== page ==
viernes, 23 de enero de 2015

Why the Affordable Care Act Matters to African-Americans

Dept. of Health & Human Services
Jan 22, 2015
By: Sylvia Mathews Burwell, HHS Secretary and Valerie Jarrett, Senior Advisor and Assistant to the President for Intergovernmental Affairs and Public Engagement, The White House
When Astrid Muhammad heard her phone ring this past Friday, the last thing she expected was a call from the White House inviting her to attend this year’s State of the Union as a guest of the first lady.
A wife and mother of two young children, Muhammad woke up on a spring morning in 2013 and knew something was wrong. A visit to the doctor in May revealed a mass growing on her brain. At the time she didn’t have health insurance and delayed treatment and surgery that, according to neurosurgeons, would mean the difference between life and death. Prior to the Affordable Care Act, insurance companies could have refused treatment for her pre-existing tumor, charge higher rates or denied her coverage altogether. But, after discovering the Health Insurance Marketplace, Muhammad was able to find quality affordable health insurance coverage. So this past summer, she had her tumor successfully removed and is now moving on with her life.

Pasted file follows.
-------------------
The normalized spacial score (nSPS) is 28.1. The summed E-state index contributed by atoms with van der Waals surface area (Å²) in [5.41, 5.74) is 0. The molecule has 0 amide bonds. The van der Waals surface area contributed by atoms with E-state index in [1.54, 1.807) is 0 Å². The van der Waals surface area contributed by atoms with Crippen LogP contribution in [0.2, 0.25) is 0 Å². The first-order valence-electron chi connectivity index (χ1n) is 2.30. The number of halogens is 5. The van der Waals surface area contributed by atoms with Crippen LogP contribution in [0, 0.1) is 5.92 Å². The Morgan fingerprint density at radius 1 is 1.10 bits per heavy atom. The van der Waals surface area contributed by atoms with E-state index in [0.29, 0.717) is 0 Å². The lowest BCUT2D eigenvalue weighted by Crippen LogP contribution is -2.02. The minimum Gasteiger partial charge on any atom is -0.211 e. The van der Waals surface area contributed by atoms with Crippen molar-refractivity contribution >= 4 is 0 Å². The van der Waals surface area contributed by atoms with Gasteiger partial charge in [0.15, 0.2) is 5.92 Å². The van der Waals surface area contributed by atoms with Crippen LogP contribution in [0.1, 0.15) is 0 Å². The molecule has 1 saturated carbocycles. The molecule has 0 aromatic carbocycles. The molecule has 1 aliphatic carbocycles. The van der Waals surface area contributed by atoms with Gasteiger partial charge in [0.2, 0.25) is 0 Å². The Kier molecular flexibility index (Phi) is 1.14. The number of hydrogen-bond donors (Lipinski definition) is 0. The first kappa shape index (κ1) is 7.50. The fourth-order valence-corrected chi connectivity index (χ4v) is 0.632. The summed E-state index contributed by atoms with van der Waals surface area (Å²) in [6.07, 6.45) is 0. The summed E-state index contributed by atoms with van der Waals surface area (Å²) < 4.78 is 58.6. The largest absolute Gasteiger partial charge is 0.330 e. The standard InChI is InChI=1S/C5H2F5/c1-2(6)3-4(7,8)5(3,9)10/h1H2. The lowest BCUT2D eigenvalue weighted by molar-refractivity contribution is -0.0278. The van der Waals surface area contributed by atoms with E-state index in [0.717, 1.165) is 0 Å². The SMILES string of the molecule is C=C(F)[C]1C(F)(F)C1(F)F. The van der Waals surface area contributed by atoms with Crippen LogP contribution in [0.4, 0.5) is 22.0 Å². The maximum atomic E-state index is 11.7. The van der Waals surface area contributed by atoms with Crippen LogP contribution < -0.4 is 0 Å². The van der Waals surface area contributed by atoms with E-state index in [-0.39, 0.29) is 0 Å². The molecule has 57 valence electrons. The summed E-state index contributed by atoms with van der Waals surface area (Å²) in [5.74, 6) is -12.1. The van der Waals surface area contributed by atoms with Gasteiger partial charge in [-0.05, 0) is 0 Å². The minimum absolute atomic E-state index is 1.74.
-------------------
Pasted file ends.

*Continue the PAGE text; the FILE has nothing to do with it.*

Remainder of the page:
And she is not alone. She attended the President’s State of the Union address as a representative of all those who have received insurance and care which has changed or saved their lives, or given them the peace of mind they need to rest more easily, without the worry that an unexpected health challenge could threaten their lives or livelihoods.
Read More: Why the Affordable Care Act Matters to African-Americans
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